Let's go to Sunday School.
Or actually, not, because I am not sure I ever learned this part of the story in Sunday School, and I was a star student in Sunday School. I learned the story of Moses as a baby, his basket, and the princess who adopted him, but never learned the short story preceding it. Found in Exodus 1:13-20, allow me to paraphrase.
Remember when Joseph's brothers sold him into slavery because they were jealous he was their dad's favorite, and really Joseph was pretty smug and annoying about it? Then he ended up in Egypt, and in jail, but God gave him the gift of interpreting dreams and he ended up doing that for the Pharaoh. Joseph became his right hand man, of sorts, because he helped Egypt by predicting a famine and oversaw preparations for that famine. And while he was a big boss guy in Egypt, his family was struggling and came to him, without knowing his true identity, for help, and after some weird fancy cup planting on his baby brother, he revealed who he was and his whole family moved to town, including his Dad, Israel. And the grew and grew in numbers making a whole bunch of Israelites, AKA, Hebrews.
So, this story picks up after this, with a new Pharaoh who didn't know Joseph and was worried about those outsiders, the Hebrews. Fearing an uprising, he decided to enslave the Israelites. And God's people lived a miserable, cruel existence.
The new Pharaoh felt like he needed to go further, so he called two Hebrew midwives before him. (Sidebar: On Sunday, my pastor mentioned that in the original Hebrew it is unclear if this means that the midwives were Hebrew themselves or Egyptian midwives for Hebrew women.) These women are actually named in the Bible, which is pretty rad, and their names are Shiphrah and Puah. He told them basically, when they deliver Hebrew babies, to kill the boys, but it would be okay to let the girls live. But Shiphrah and Puah wouldn't take those lives out of reverence for God. When Pharaoh found out, he was like, "What the heck, ladies? Why aren't you killing those baby boys like I said?" And the midwives told him that it was because Hebrew women were stronger than Egyptian women and were delivering babies before the midwives could get there. And this pleased God and he treated Shiphrah and Puah well, and the Hebrew nation grew and grew.
I can't believe I don't know that story better.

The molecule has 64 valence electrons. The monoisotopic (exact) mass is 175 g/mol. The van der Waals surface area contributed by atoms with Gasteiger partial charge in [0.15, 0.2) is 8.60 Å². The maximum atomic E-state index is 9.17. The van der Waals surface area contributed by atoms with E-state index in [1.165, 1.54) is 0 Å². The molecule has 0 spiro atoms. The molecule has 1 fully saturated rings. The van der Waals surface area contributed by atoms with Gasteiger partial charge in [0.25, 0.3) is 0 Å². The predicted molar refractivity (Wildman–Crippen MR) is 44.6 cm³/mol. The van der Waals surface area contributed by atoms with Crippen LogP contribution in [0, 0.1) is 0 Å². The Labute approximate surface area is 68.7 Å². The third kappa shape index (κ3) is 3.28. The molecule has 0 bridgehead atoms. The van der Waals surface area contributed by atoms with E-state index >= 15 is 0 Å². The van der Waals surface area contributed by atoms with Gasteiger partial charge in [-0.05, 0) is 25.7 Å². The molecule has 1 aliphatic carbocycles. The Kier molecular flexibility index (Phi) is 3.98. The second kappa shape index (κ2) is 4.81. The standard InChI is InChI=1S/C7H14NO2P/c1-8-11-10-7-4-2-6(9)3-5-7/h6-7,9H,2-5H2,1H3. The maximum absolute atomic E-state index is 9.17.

But really a lot of that story is familiar. People are different or seem like strangers, so another group feels threatened or afraid, so they treat them horribly, enslaving them, oppressing them, killing them. And there are helpers, if you look for them. (Thanks, Mr. Rogers.) People who risk a lot to do what is right. And even so, that isn't the end of troubles for that group of people.
August 28, 2017 was the 62nd anniversary (Is anniversary the right word? It sounds too celebratory. And we, for sure, are not celebrating this.) of the brutal murder and lynching of a 14-year-old boy named Emmett Till, whose body was then disposed of in the Tallahatchie River. This 14-year-old's alleged "crime" was that he was a black boy who supposedly whistled at a white woman. Emmett's mom, Mamie, came to identify her son's bloated, beaten body after it was found, and the photograph of that event by David Jackson, below, and her brave and heart-breaking decision for an open casket funeral, forced a nation to confront what they had been ignoring. Thus, helping to birth the Civil Rights Movement.
Eight years later, on August 28, 1963, the Reverend Dr. Martin Luther King, Jr gave his iconic and moving speech at the "March on Washington." "I Have a Dream" did not mark the beginning of a movement, but did draw national and international attention to it. His beautifully crafted words gave voice to a truth that so many Americans had been living and gave inspiration to the whole world. Click here to read the whole speech.
And yet, a lot of that story is familiar. People are different or seem like strangers, so another group feels threatened or afraid, so they treat them horribly, enslaving them, oppressing them, killing them. And there are helpers, if you look for them. (Thanks, Mr. Rogers.) People who risk a lot to do what is right. And even so, that isn't the end of troubles for that group of people.
Holy God, God of Joseph and Moses and Shiphrah and Puah and Emmett and Mamie and Martin, and Our God,
We thank you for unsung heroes who out of respect for the Divine and for their Holy calls, are encouraged and so filled with bravery that they make a stand against corruption and create a way for future heroes and encouragement.
And this week, we recall the brutal death of a young boy, Emmett Till, 62 years ago, and the bravery and strength of his mother to share her grief, her pain, her outrage in a way that hadn't been done before, to make a stand against corruption and hate, to create a way for future heroes and encouragement.
We also recall, this week, some years later, one of those heroes, a leader of a movement who had a dream that he shared with us all. A dream in which we look first at a person's character, in which we can sit at "the table of brotherhood," in which "the glory of the Lord shall be revealed." A REFUSAL "to believe that the bank of justice is bankrupt."
But we ask for forgiveness, God of Love, Creator of All Things, for our failure to deliver that dream. For telling a familiar story, yet again, and being unable to change the ending. We ask for a renewal of strength and spirit, to be brave and righteous like midwives, who rescued an entire nation; like a mother, who through her pain, gave kindling to a movement that would engulf the nation; like a Reverend, who moved hearts and shook worlds with peaceful and elevated discourse.
Remind us of our own Holy calls and help us to continue this tough Holy work and to love like Jesus.
And it is in His name we offer this prayer.
So be it. So be it.